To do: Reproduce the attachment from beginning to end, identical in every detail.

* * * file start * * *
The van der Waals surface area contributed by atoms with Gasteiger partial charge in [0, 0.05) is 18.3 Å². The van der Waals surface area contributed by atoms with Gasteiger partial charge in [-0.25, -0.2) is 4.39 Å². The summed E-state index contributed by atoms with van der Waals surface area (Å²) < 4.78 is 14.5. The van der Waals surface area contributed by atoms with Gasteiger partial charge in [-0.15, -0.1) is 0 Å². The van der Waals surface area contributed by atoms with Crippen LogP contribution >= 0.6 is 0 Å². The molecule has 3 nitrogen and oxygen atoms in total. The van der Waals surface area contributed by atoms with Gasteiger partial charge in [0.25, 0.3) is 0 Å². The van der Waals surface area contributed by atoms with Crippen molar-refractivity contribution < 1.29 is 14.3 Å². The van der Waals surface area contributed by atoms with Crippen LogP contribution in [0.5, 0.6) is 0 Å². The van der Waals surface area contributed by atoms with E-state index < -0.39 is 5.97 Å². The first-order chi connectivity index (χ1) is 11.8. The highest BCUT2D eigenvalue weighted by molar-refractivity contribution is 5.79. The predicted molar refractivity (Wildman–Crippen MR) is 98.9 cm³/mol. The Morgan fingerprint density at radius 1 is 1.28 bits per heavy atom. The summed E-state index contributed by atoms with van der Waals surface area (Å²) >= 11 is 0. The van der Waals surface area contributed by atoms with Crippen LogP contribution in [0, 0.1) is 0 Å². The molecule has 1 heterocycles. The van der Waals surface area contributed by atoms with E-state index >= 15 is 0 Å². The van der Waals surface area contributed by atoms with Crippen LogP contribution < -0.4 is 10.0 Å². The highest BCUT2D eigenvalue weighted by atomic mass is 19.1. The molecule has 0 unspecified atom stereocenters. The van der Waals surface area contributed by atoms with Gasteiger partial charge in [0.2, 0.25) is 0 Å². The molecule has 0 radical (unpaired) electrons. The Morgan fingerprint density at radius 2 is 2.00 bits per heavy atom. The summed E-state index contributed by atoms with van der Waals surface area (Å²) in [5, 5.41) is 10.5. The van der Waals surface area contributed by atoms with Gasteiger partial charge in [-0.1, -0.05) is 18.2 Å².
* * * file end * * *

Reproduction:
The van der Waals surface area contributed by atoms with Gasteiger partial charge in [0, 0.05) is 18.3 Å². The van der Waals surface area contributed by atoms with Gasteiger partial charge in [-0.25, -0.2) is 4.39 Å². The summed E-state index contributed by atoms with van der Waals surface area (Å²) < 4.78 is 14.5. The van der Waals surface area contributed by atoms with Gasteiger partial charge in [-0.15, -0.1) is 0 Å². The van der Waals surface area contributed by atoms with Crippen LogP contribution >= 0.6 is 0 Å². The molecule has 3 nitrogen and oxygen atoms in total. The van der Waals surface area contributed by atoms with Gasteiger partial charge in [0.25, 0.3) is 0 Å². The van der Waals surface area contributed by atoms with Crippen molar-refractivity contribution < 1.29 is 14.3 Å². The van der Waals surface area contributed by atoms with Crippen LogP contribution in [0.5, 0.6) is 0 Å². The van der Waals surface area contributed by atoms with E-state index < -0.39 is 5.97 Å². The first-order chi connectivity index (χ1) is 11.8. The highest BCUT2D eigenvalue weighted by molar-refractivity contribution is 5.79. The predicted molar refractivity (Wildman–Crippen MR) is 98.9 cm³/mol. The Morgan fingerprint density at radius 1 is 1.28 bits per heavy atom. The summed E-state index contributed by atoms with van der Waals surface area (Å²) >= 11 is 0. The van der Waals surface area contributed by atoms with Crippen LogP contribution in [0, 0.1) is 0 Å². The molecule has 1 heterocycles. The van der Waals surface area contributed by atoms with E-state index >= 15 is 0 Å². The van der Waals surface area contributed by atoms with Crippen LogP contribution < -0.4 is 10.0 Å². The highest BCUT2D eigenvalue weighted by atomic mass is 19.1. The molecule has 0 unspecified atom stereocenters. The van der Waals surface area contributed by atoms with Gasteiger partial charge in [0.2, 0.25) is 0 Å². The molecule has 0 radical (unpaired) electrons. The Morgan fingerprint density at radius 2 is 2.00 bits per heavy atom. The summed E-state index contributed by atoms with van der Waals surface area (Å²) in [5, 5.41) is 10.5. The van der Waals surface area contributed by atoms with Gasteiger partial charge in [-0.1, -0.05) is 18.2 Å².